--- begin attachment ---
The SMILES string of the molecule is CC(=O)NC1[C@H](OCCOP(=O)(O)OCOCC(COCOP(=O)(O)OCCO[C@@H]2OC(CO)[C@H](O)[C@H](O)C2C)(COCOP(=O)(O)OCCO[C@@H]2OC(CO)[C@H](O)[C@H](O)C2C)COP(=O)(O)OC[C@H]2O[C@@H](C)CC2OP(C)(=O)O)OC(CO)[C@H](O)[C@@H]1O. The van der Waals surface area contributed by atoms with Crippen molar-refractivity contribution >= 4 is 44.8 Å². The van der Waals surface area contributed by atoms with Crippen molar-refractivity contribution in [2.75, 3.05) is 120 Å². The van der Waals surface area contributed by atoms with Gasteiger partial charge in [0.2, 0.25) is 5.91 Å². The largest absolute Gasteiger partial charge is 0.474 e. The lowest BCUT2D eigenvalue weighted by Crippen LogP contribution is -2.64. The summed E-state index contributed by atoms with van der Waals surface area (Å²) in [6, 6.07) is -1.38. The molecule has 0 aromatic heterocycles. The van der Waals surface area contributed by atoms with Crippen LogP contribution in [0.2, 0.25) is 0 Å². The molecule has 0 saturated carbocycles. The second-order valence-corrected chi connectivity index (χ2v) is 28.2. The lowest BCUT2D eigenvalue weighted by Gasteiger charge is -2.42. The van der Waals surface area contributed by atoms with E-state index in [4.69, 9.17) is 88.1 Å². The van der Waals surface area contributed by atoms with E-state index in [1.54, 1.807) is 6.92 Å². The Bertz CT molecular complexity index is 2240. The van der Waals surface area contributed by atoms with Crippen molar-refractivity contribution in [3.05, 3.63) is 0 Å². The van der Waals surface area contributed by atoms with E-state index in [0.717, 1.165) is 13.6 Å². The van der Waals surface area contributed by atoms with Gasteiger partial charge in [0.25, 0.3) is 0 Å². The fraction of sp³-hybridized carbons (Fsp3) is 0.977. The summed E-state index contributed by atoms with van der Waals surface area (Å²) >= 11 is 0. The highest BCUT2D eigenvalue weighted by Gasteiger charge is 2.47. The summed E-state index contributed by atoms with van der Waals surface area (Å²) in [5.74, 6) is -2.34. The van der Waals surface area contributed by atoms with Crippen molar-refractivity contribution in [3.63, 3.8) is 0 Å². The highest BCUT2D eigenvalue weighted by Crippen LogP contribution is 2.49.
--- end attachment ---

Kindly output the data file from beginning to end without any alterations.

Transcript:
The SMILES string of the molecule is CC(=O)NC1[C@H](OCCOP(=O)(O)OCOCC(COCOP(=O)(O)OCCO[C@@H]2OC(CO)[C@H](O)[C@H](O)C2C)(COCOP(=O)(O)OCCO[C@@H]2OC(CO)[C@H](O)[C@H](O)C2C)COP(=O)(O)OC[C@H]2O[C@@H](C)CC2OP(C)(=O)O)OC(CO)[C@H](O)[C@@H]1O. The van der Waals surface area contributed by atoms with Crippen molar-refractivity contribution >= 4 is 44.8 Å². The van der Waals surface area contributed by atoms with Crippen molar-refractivity contribution in [2.75, 3.05) is 120 Å². The van der Waals surface area contributed by atoms with Gasteiger partial charge in [0.2, 0.25) is 5.91 Å². The largest absolute Gasteiger partial charge is 0.474 e. The lowest BCUT2D eigenvalue weighted by Crippen LogP contribution is -2.64. The summed E-state index contributed by atoms with van der Waals surface area (Å²) in [6, 6.07) is -1.38. The molecule has 0 aromatic heterocycles. The van der Waals surface area contributed by atoms with Crippen LogP contribution in [0.2, 0.25) is 0 Å². The molecule has 0 saturated carbocycles. The second-order valence-corrected chi connectivity index (χ2v) is 28.2. The lowest BCUT2D eigenvalue weighted by Gasteiger charge is -2.42. The van der Waals surface area contributed by atoms with E-state index in [4.69, 9.17) is 88.1 Å². The van der Waals surface area contributed by atoms with E-state index in [1.54, 1.807) is 6.92 Å². The Bertz CT molecular complexity index is 2240. The van der Waals surface area contributed by atoms with Crippen molar-refractivity contribution in [3.05, 3.63) is 0 Å². The van der Waals surface area contributed by atoms with E-state index in [0.717, 1.165) is 13.6 Å². The van der Waals surface area contributed by atoms with Gasteiger partial charge in [0.25, 0.3) is 0 Å². The fraction of sp³-hybridized carbons (Fsp3) is 0.977. The summed E-state index contributed by atoms with van der Waals surface area (Å²) >= 11 is 0. The highest BCUT2D eigenvalue weighted by Gasteiger charge is 2.47. The summed E-state index contributed by atoms with van der Waals surface area (Å²) in [5.74, 6) is -2.34. The van der Waals surface area contributed by atoms with Crippen molar-refractivity contribution in [3.63, 3.8) is 0 Å². The highest BCUT2D eigenvalue weighted by Crippen LogP contribution is 2.49.